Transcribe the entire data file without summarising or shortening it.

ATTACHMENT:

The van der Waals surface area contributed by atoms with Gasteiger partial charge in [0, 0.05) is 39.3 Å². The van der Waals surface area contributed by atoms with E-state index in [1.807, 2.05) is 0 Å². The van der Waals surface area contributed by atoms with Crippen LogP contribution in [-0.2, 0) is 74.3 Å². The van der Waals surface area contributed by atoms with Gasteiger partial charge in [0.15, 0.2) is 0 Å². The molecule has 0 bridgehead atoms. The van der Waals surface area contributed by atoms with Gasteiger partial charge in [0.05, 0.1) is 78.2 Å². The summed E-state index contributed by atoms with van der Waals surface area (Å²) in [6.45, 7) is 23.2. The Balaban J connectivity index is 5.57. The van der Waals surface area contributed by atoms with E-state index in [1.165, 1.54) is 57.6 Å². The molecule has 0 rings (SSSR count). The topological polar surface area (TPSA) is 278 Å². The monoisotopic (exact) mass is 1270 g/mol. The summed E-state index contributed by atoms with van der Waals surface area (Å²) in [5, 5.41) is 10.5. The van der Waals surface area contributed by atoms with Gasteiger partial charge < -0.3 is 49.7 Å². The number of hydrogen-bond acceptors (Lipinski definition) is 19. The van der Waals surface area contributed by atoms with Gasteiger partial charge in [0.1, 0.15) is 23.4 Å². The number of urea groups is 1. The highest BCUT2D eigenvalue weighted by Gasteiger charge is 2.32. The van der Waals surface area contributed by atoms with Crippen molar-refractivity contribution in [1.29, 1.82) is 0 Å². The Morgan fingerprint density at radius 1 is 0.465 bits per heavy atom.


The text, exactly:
The van der Waals surface area contributed by atoms with Gasteiger partial charge in [0, 0.05) is 39.3 Å². The van der Waals surface area contributed by atoms with E-state index in [1.807, 2.05) is 0 Å². The van der Waals surface area contributed by atoms with Crippen LogP contribution in [-0.2, 0) is 74.3 Å². The van der Waals surface area contributed by atoms with Gasteiger partial charge in [0.15, 0.2) is 0 Å². The molecule has 0 bridgehead atoms. The van der Waals surface area contributed by atoms with Gasteiger partial charge in [0.05, 0.1) is 78.2 Å². The summed E-state index contributed by atoms with van der Waals surface area (Å²) in [6.45, 7) is 23.2. The Balaban J connectivity index is 5.57. The van der Waals surface area contributed by atoms with E-state index in [1.165, 1.54) is 57.6 Å². The molecule has 0 rings (SSSR count). The topological polar surface area (TPSA) is 278 Å². The monoisotopic (exact) mass is 1270 g/mol. The summed E-state index contributed by atoms with van der Waals surface area (Å²) in [5, 5.41) is 10.5. The van der Waals surface area contributed by atoms with Gasteiger partial charge < -0.3 is 49.7 Å². The number of hydrogen-bond acceptors (Lipinski definition) is 19. The van der Waals surface area contributed by atoms with Gasteiger partial charge in [0.1, 0.15) is 23.4 Å². The number of urea groups is 1. The highest BCUT2D eigenvalue weighted by Gasteiger charge is 2.32. The van der Waals surface area contributed by atoms with Crippen molar-refractivity contribution in [1.29, 1.82) is 0 Å². The Morgan fingerprint density at radius 1 is 0.465 bits per heavy atom.